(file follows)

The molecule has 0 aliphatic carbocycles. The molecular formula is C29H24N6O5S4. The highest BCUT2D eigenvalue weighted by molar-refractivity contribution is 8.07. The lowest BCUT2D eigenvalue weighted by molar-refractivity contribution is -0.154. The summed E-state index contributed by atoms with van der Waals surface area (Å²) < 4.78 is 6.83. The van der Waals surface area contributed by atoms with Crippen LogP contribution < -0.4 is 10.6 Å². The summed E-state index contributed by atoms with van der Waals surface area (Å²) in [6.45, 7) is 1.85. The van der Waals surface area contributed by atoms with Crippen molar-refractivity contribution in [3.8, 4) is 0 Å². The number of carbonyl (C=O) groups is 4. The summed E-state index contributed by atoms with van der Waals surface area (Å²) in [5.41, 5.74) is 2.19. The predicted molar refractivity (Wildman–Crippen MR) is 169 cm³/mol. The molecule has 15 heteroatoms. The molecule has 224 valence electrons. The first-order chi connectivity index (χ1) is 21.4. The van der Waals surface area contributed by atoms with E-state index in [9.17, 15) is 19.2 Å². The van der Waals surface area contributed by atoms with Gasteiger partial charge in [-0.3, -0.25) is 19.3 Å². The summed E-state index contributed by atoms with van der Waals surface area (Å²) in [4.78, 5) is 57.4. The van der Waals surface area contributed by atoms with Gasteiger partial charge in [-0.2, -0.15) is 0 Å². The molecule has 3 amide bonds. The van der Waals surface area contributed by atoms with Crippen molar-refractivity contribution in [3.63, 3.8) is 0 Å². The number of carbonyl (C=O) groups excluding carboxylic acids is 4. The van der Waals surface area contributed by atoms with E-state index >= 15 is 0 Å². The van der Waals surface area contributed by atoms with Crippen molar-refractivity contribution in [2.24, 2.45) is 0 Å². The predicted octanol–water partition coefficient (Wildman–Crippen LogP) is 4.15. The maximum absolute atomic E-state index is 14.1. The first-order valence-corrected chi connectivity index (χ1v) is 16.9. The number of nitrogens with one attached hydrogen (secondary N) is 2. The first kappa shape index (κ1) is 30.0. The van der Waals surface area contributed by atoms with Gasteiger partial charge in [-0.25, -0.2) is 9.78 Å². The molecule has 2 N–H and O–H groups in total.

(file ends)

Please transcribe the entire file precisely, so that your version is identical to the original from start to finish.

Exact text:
The molecule has 0 aliphatic carbocycles. The molecular formula is C29H24N6O5S4. The highest BCUT2D eigenvalue weighted by molar-refractivity contribution is 8.07. The lowest BCUT2D eigenvalue weighted by molar-refractivity contribution is -0.154. The summed E-state index contributed by atoms with van der Waals surface area (Å²) < 4.78 is 6.83. The van der Waals surface area contributed by atoms with Crippen LogP contribution < -0.4 is 10.6 Å². The summed E-state index contributed by atoms with van der Waals surface area (Å²) in [6.45, 7) is 1.85. The van der Waals surface area contributed by atoms with Crippen molar-refractivity contribution in [3.8, 4) is 0 Å². The number of carbonyl (C=O) groups is 4. The summed E-state index contributed by atoms with van der Waals surface area (Å²) in [5.41, 5.74) is 2.19. The predicted molar refractivity (Wildman–Crippen MR) is 169 cm³/mol. The molecule has 15 heteroatoms. The molecule has 224 valence electrons. The first-order chi connectivity index (χ1) is 21.4. The van der Waals surface area contributed by atoms with E-state index in [9.17, 15) is 19.2 Å². The van der Waals surface area contributed by atoms with Gasteiger partial charge in [-0.3, -0.25) is 19.3 Å². The summed E-state index contributed by atoms with van der Waals surface area (Å²) in [4.78, 5) is 57.4. The van der Waals surface area contributed by atoms with Gasteiger partial charge in [-0.2, -0.15) is 0 Å². The molecule has 3 amide bonds. The van der Waals surface area contributed by atoms with Crippen molar-refractivity contribution in [3.63, 3.8) is 0 Å². The number of carbonyl (C=O) groups excluding carboxylic acids is 4. The van der Waals surface area contributed by atoms with E-state index >= 15 is 0 Å². The van der Waals surface area contributed by atoms with Crippen molar-refractivity contribution in [2.24, 2.45) is 0 Å². The predicted octanol–water partition coefficient (Wildman–Crippen LogP) is 4.15. The maximum absolute atomic E-state index is 14.1. The first-order valence-corrected chi connectivity index (χ1v) is 16.9. The number of nitrogens with one attached hydrogen (secondary N) is 2. The first kappa shape index (κ1) is 30.0. The van der Waals surface area contributed by atoms with Gasteiger partial charge in [-0.25, -0.2) is 9.78 Å². The molecule has 2 N–H and O–H groups in total.